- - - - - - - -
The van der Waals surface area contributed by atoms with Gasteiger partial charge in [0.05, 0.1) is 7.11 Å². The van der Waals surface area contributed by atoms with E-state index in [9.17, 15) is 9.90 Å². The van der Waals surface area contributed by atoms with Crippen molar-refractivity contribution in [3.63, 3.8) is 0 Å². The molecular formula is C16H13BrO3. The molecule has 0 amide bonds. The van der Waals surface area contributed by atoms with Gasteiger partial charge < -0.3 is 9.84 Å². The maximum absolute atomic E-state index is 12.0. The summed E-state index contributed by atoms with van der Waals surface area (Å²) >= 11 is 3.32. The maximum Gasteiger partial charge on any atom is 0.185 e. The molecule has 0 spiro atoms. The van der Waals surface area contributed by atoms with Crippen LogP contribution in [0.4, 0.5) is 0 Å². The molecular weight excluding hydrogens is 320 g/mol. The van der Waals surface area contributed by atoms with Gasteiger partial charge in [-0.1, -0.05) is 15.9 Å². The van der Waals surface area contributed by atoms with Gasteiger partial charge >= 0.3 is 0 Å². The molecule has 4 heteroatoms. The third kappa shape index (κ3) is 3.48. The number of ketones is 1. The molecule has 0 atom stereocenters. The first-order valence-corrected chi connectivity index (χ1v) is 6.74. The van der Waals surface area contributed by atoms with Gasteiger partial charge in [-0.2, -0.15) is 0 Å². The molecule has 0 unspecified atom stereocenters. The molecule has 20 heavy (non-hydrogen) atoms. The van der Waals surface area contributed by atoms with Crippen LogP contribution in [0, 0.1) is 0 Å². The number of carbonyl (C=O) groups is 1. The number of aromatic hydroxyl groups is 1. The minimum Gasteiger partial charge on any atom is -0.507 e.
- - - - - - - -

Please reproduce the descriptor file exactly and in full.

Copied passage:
The van der Waals surface area contributed by atoms with Gasteiger partial charge in [0.05, 0.1) is 7.11 Å². The van der Waals surface area contributed by atoms with E-state index in [9.17, 15) is 9.90 Å². The van der Waals surface area contributed by atoms with Crippen molar-refractivity contribution in [3.63, 3.8) is 0 Å². The molecular formula is C16H13BrO3. The molecule has 0 amide bonds. The van der Waals surface area contributed by atoms with Gasteiger partial charge < -0.3 is 9.84 Å². The maximum absolute atomic E-state index is 12.0. The summed E-state index contributed by atoms with van der Waals surface area (Å²) >= 11 is 3.32. The maximum Gasteiger partial charge on any atom is 0.185 e. The molecule has 0 spiro atoms. The van der Waals surface area contributed by atoms with Crippen LogP contribution in [0.4, 0.5) is 0 Å². The molecular weight excluding hydrogens is 320 g/mol. The van der Waals surface area contributed by atoms with Gasteiger partial charge in [-0.1, -0.05) is 15.9 Å². The van der Waals surface area contributed by atoms with Gasteiger partial charge >= 0.3 is 0 Å². The molecule has 4 heteroatoms. The third kappa shape index (κ3) is 3.48. The number of ketones is 1. The molecule has 0 atom stereocenters. The first-order valence-corrected chi connectivity index (χ1v) is 6.74. The van der Waals surface area contributed by atoms with Gasteiger partial charge in [-0.2, -0.15) is 0 Å². The molecule has 0 unspecified atom stereocenters. The molecule has 20 heavy (non-hydrogen) atoms. The van der Waals surface area contributed by atoms with Crippen LogP contribution in [0, 0.1) is 0 Å². The number of carbonyl (C=O) groups is 1. The number of aromatic hydroxyl groups is 1. The minimum Gasteiger partial charge on any atom is -0.507 e.